Much has changed in the research world since 2003, as many new Independent Research Providers (IRPs) have jumped into the market – if for no other reason than to capitalize on the terms of the global settlement. With so many IRPs in the market, the definition of an IRP has expanded greatly as well. From expert networks, to quants and research tools, to traditional research providers – these offerings all fall under the IRP banner.
While it is a very positive move for firms to utilize and offer more independent research, it seems they may misremember the problem at hand. In-house research at the large firms has not made any great strides to improve quality or be less tainted. As a matter of fact, in December, the Wall Street Journal reported that Wall Street research hadn’t cleaned up its act at all – there were still only 7% ‘Sell’ ratings in Street research as of then.
Given the current state of the markets, we find it hard to believe that only 7% of stocks deserved sell ratings as of last December. So, either the analysts a) are in a stranglehold by their trading desk or investment banking counterparts, or b) they’re incompetent. As much as we do not believe the waffling accounts of either McNamee OR Clemens, we also do not believe Wall Street analysts are incompetent. We do believe, however, that many are the puppets of their bullying investment banking and trading brethren.
So, the question remains what will happen as of April 2009? Will Wall Street immediately drop its IRP counterparts, and open itself up to closer SEC scrutiny of their internal research? It wouldn’t seem to make sense, but, as firms look to eliminate any and all expenses that can help alleviate some of the pain of the subprime woes, it’s not entirely out of the question.
The SEC plays a major role as well, as they still have not issued guidance to require unbundling that mirrors the requirements in the
So, much like the Clemens/McNamee case, it’s hard to tell which way things will play out for the post-global-settlement research world – but we can only hope that the eventual outcome includes cleaner, clearer policies and programs designed to avoid these stumbling blocks in the future.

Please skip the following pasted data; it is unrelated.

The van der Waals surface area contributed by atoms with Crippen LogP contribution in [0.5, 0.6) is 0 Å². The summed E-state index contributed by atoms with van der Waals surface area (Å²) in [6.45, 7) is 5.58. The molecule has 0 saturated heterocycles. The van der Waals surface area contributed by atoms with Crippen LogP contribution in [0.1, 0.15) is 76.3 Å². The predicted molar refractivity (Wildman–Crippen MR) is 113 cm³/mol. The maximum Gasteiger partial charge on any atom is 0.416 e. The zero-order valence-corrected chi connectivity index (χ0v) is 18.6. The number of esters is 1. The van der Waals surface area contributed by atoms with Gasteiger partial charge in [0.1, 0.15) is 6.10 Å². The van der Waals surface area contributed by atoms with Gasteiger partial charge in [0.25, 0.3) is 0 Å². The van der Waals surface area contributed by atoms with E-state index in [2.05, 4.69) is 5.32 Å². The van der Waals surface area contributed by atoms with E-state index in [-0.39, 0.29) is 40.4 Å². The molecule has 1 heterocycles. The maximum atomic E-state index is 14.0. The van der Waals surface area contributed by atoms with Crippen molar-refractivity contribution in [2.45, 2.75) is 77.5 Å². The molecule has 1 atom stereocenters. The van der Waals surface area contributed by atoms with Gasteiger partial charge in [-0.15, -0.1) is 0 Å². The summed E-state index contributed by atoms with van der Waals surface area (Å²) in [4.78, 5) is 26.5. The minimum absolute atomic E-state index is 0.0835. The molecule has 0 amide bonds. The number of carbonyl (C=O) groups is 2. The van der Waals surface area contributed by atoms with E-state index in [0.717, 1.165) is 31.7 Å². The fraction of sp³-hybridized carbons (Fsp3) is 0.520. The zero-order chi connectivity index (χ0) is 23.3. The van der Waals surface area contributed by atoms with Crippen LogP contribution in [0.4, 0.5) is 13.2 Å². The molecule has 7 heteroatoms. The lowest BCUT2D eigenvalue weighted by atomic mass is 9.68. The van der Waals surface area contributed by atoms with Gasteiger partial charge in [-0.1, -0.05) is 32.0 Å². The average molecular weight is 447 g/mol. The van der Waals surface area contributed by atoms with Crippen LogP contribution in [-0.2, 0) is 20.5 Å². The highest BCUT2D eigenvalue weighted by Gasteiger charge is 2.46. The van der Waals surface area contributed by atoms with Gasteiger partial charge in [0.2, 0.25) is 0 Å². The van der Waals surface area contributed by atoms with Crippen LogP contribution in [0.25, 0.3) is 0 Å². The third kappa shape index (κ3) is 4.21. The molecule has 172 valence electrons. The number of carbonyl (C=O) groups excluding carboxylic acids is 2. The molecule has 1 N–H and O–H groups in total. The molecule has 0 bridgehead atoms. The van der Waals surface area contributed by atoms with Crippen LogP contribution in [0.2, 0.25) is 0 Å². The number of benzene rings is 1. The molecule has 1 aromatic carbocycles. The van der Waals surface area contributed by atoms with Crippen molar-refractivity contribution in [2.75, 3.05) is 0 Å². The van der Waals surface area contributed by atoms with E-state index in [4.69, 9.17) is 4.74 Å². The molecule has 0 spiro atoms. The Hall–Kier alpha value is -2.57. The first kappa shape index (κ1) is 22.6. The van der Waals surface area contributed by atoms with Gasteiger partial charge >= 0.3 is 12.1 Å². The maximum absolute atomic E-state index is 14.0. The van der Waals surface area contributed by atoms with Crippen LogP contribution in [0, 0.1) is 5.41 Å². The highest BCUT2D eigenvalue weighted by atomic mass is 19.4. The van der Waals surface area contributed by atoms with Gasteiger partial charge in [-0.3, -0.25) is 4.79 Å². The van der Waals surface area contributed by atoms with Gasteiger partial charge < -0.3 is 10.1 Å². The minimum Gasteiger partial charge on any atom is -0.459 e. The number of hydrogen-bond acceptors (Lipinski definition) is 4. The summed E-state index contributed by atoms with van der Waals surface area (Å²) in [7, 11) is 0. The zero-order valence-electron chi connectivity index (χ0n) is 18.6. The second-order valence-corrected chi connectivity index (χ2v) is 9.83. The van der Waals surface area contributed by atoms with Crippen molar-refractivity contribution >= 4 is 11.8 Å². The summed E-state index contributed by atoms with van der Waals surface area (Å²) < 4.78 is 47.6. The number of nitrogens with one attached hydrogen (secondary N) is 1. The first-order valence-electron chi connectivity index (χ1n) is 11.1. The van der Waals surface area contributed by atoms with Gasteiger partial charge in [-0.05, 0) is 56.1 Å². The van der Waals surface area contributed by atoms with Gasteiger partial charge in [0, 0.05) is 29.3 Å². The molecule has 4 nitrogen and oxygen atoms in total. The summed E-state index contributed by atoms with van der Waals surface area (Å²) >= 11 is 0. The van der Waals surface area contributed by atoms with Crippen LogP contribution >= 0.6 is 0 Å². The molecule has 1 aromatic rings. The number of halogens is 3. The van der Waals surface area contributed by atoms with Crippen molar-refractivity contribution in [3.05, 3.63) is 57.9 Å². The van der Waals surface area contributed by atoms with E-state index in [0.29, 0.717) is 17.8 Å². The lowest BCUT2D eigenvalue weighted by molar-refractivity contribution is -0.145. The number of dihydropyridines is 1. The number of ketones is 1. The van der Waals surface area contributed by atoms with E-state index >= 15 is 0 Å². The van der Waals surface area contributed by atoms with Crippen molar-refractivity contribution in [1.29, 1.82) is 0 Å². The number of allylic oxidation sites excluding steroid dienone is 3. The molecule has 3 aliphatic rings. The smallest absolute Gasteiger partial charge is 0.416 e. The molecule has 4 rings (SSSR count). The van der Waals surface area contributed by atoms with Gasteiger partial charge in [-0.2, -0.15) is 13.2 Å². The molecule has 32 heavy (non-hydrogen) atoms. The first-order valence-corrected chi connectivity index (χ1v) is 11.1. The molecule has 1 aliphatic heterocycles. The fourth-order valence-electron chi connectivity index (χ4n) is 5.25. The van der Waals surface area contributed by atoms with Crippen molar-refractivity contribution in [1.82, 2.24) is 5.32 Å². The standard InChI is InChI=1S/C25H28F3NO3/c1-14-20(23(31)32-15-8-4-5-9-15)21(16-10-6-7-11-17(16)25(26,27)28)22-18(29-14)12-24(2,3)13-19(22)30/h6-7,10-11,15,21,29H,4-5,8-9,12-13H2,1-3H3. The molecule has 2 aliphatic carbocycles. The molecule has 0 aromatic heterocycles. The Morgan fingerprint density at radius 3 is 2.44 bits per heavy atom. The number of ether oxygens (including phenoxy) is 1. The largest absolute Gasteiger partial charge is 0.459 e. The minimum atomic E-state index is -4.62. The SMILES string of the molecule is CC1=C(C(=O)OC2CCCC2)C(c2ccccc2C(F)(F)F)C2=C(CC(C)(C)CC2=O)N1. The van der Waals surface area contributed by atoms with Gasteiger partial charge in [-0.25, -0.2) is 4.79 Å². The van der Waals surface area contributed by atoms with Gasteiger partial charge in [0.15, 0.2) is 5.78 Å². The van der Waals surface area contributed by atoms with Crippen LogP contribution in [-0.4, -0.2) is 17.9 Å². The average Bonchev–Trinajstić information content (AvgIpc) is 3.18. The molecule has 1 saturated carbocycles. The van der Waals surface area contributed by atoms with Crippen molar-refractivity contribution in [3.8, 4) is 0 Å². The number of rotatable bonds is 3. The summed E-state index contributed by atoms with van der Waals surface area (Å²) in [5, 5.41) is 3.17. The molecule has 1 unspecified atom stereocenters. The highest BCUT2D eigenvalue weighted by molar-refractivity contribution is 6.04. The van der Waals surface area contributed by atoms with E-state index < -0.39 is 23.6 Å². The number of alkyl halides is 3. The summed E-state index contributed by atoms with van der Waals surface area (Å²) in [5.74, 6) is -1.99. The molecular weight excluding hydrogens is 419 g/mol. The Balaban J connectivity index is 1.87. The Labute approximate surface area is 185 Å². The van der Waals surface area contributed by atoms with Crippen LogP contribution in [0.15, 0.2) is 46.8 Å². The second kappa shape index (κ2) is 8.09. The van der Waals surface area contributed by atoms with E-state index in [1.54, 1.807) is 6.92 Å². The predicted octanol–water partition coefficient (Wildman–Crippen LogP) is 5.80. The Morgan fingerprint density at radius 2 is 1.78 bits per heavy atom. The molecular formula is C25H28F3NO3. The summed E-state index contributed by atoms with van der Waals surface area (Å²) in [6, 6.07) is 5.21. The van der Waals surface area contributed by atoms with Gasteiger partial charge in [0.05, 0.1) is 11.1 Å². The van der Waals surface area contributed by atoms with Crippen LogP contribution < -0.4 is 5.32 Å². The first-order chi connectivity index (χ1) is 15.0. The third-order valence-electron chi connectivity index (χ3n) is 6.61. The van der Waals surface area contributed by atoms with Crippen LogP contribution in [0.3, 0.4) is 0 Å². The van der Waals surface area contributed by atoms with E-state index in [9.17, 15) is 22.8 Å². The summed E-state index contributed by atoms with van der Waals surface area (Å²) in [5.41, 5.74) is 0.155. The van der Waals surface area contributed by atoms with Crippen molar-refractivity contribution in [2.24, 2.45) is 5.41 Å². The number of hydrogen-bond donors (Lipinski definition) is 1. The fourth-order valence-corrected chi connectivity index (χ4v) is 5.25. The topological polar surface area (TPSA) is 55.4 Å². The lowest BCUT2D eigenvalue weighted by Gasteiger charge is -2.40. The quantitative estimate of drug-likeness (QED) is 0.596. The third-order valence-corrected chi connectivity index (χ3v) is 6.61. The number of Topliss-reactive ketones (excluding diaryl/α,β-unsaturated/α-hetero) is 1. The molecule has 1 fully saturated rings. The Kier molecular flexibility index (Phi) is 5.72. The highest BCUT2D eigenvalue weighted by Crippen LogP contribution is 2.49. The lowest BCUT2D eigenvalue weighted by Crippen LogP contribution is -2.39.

Tuesday, February 12, 2008
The men described above are covetous. They exude a sense of entitlement. They expect to be granted access to the best of the best the world has to offer – and they hold out altogether until those demands are fulfilled. Many of these men, as you might have already guessed, are hedge funders. Creators of their own fate, their sense of entitlement is earned, not given. These men “eat what they kill” so to speak, and they work tirelessly to ensure that doors swing open for them. They strive for excellence, deliver it, and expect it in return. “Work hard, play hard” was coined to describe men like these. With Veruca Salt-like determination, they want it all, and they want it now, and they simply will not take “no” for an answer.
Understanding the mentality of a (successful) hedge funder in his natural habitat (as above) is a critical component to building a business that exists to serve the needs of a hedge fund.
Make no mistake - despite the tongue-in-cheek Veruca Salt comparison, we are not faulting these men for insisting upon the best of everything. In fact, if they did not have a 'want it all, and deserve it' mentality, they would not be as successful as they are. We do submit, however, that many people have a misconception about this rare breed of personality, and how to effectively work with and appeal to their attitude and behavior.
Demand Drives the Market. No, Demands Drive the Market
Yesterday, Cheyenne Morgan of Advanced Trading wrote a story entitled “Customize My Dark Pool.” (click here to read the full story.) We bring up the mentality of a hedge funder today because after we read this story, we realized that many companies and people marketing to hedge funds may not truly grasp their audience, or simply don’t have the capacity or business model to be able to comply with a hedge fund’s needs and demands (while still remaining compliant with regulators).